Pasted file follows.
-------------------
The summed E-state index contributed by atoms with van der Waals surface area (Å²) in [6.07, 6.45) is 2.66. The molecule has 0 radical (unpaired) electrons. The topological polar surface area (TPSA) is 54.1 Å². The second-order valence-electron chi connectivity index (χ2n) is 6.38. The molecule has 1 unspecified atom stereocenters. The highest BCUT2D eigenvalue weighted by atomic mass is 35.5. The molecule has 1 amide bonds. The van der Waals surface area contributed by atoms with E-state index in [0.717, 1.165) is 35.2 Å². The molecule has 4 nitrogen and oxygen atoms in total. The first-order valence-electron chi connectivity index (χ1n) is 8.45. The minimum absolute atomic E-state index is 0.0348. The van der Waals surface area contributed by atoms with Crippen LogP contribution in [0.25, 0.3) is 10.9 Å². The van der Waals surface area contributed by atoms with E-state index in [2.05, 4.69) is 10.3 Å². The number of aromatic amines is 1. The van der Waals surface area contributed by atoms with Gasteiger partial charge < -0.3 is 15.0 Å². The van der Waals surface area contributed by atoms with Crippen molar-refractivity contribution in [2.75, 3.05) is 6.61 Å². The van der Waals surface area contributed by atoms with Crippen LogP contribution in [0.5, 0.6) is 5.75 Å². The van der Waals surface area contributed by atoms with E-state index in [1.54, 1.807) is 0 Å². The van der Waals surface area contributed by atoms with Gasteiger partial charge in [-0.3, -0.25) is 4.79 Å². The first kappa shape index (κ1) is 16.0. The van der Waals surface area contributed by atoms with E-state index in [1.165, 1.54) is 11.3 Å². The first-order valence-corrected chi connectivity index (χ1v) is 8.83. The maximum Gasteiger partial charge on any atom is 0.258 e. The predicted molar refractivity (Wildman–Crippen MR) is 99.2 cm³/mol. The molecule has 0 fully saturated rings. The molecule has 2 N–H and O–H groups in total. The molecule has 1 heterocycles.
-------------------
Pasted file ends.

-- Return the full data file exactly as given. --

The summed E-state index contributed by atoms with van der Waals surface area (Å²) in [6.07, 6.45) is 2.66. The molecule has 0 radical (unpaired) electrons. The topological polar surface area (TPSA) is 54.1 Å². The second-order valence-electron chi connectivity index (χ2n) is 6.38. The molecule has 1 unspecified atom stereocenters. The highest BCUT2D eigenvalue weighted by atomic mass is 35.5. The molecule has 1 amide bonds. The van der Waals surface area contributed by atoms with E-state index in [0.717, 1.165) is 35.2 Å². The molecule has 4 nitrogen and oxygen atoms in total. The first-order valence-electron chi connectivity index (χ1n) is 8.45. The minimum absolute atomic E-state index is 0.0348. The van der Waals surface area contributed by atoms with Crippen LogP contribution in [0.25, 0.3) is 10.9 Å². The van der Waals surface area contributed by atoms with E-state index in [2.05, 4.69) is 10.3 Å². The number of aromatic amines is 1. The van der Waals surface area contributed by atoms with Gasteiger partial charge < -0.3 is 15.0 Å². The van der Waals surface area contributed by atoms with Crippen molar-refractivity contribution in [2.75, 3.05) is 6.61 Å². The van der Waals surface area contributed by atoms with Crippen LogP contribution in [0.5, 0.6) is 5.75 Å². The van der Waals surface area contributed by atoms with E-state index in [1.54, 1.807) is 0 Å². The van der Waals surface area contributed by atoms with Gasteiger partial charge in [-0.3, -0.25) is 4.79 Å². The first kappa shape index (κ1) is 16.0. The van der Waals surface area contributed by atoms with E-state index in [1.165, 1.54) is 11.3 Å². The first-order valence-corrected chi connectivity index (χ1v) is 8.83. The maximum Gasteiger partial charge on any atom is 0.258 e. The predicted molar refractivity (Wildman–Crippen MR) is 99.2 cm³/mol. The molecule has 0 fully saturated rings. The molecule has 2 N–H and O–H groups in total. The molecule has 1 heterocycles.